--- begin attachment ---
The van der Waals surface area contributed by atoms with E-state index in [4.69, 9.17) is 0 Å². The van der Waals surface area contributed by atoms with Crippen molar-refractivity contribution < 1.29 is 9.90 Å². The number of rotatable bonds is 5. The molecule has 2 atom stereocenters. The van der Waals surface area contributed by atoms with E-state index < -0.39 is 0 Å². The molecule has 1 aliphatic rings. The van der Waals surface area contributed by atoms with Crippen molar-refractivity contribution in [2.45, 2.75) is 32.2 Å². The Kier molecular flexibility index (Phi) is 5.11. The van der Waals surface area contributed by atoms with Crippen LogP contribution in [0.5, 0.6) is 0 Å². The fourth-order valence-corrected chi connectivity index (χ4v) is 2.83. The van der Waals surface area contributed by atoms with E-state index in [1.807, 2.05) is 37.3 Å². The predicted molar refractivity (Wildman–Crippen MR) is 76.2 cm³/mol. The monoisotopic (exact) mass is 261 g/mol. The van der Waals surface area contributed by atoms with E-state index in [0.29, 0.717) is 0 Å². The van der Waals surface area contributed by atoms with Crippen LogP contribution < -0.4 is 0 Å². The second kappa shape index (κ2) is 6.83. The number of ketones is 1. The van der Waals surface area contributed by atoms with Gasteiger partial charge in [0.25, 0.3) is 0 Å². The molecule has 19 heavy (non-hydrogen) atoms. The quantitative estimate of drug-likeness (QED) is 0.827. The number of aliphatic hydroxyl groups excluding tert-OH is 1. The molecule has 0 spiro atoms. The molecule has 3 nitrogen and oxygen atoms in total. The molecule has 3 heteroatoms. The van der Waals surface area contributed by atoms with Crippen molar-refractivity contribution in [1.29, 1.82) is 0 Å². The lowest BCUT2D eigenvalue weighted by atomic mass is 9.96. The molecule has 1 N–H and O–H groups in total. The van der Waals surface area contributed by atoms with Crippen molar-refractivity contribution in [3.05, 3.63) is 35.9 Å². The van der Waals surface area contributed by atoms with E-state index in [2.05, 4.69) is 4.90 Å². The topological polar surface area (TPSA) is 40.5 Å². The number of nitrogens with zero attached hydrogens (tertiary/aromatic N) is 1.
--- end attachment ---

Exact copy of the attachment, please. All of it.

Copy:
The van der Waals surface area contributed by atoms with E-state index in [4.69, 9.17) is 0 Å². The van der Waals surface area contributed by atoms with Crippen molar-refractivity contribution < 1.29 is 9.90 Å². The number of rotatable bonds is 5. The molecule has 2 atom stereocenters. The van der Waals surface area contributed by atoms with E-state index < -0.39 is 0 Å². The molecule has 1 aliphatic rings. The van der Waals surface area contributed by atoms with Crippen molar-refractivity contribution in [2.45, 2.75) is 32.2 Å². The Kier molecular flexibility index (Phi) is 5.11. The van der Waals surface area contributed by atoms with Crippen LogP contribution in [0.5, 0.6) is 0 Å². The fourth-order valence-corrected chi connectivity index (χ4v) is 2.83. The van der Waals surface area contributed by atoms with E-state index in [1.807, 2.05) is 37.3 Å². The predicted molar refractivity (Wildman–Crippen MR) is 76.2 cm³/mol. The monoisotopic (exact) mass is 261 g/mol. The van der Waals surface area contributed by atoms with E-state index in [0.29, 0.717) is 0 Å². The van der Waals surface area contributed by atoms with Crippen LogP contribution < -0.4 is 0 Å². The second kappa shape index (κ2) is 6.83. The number of ketones is 1. The van der Waals surface area contributed by atoms with Gasteiger partial charge in [0.25, 0.3) is 0 Å². The molecule has 19 heavy (non-hydrogen) atoms. The quantitative estimate of drug-likeness (QED) is 0.827. The number of aliphatic hydroxyl groups excluding tert-OH is 1. The molecule has 0 spiro atoms. The molecule has 3 nitrogen and oxygen atoms in total. The molecule has 3 heteroatoms. The van der Waals surface area contributed by atoms with Crippen molar-refractivity contribution in [1.29, 1.82) is 0 Å². The lowest BCUT2D eigenvalue weighted by atomic mass is 9.96. The molecule has 1 N–H and O–H groups in total. The van der Waals surface area contributed by atoms with Crippen molar-refractivity contribution in [3.05, 3.63) is 35.9 Å². The van der Waals surface area contributed by atoms with E-state index in [2.05, 4.69) is 4.90 Å². The topological polar surface area (TPSA) is 40.5 Å². The number of nitrogens with zero attached hydrogens (tertiary/aromatic N) is 1.